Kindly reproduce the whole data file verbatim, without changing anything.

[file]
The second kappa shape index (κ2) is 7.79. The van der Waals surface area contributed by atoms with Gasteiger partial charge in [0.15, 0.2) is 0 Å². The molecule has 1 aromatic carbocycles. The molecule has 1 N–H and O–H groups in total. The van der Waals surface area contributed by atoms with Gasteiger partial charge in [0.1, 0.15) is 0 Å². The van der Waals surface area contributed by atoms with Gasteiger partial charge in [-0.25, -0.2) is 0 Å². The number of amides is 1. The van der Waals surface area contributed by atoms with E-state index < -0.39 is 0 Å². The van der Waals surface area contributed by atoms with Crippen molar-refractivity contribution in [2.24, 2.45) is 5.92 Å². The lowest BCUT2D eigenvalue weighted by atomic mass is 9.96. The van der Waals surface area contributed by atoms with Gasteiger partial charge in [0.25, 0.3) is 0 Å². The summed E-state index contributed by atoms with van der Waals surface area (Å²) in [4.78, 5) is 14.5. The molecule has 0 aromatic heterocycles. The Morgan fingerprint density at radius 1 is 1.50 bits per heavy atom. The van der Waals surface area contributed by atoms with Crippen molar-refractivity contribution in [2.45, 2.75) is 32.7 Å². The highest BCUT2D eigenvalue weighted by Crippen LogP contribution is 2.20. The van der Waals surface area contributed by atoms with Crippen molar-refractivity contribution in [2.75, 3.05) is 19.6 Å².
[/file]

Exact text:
The second kappa shape index (κ2) is 7.79. The van der Waals surface area contributed by atoms with Gasteiger partial charge in [0.15, 0.2) is 0 Å². The molecule has 1 aromatic carbocycles. The molecule has 1 N–H and O–H groups in total. The van der Waals surface area contributed by atoms with Gasteiger partial charge in [0.1, 0.15) is 0 Å². The van der Waals surface area contributed by atoms with Gasteiger partial charge in [-0.25, -0.2) is 0 Å². The number of amides is 1. The van der Waals surface area contributed by atoms with E-state index < -0.39 is 0 Å². The van der Waals surface area contributed by atoms with Crippen molar-refractivity contribution in [2.24, 2.45) is 5.92 Å². The lowest BCUT2D eigenvalue weighted by atomic mass is 9.96. The van der Waals surface area contributed by atoms with Gasteiger partial charge in [0.25, 0.3) is 0 Å². The summed E-state index contributed by atoms with van der Waals surface area (Å²) in [4.78, 5) is 14.5. The molecule has 0 aromatic heterocycles. The Morgan fingerprint density at radius 1 is 1.50 bits per heavy atom. The van der Waals surface area contributed by atoms with Crippen molar-refractivity contribution in [2.45, 2.75) is 32.7 Å². The highest BCUT2D eigenvalue weighted by Crippen LogP contribution is 2.20. The van der Waals surface area contributed by atoms with Crippen molar-refractivity contribution in [2.75, 3.05) is 19.6 Å².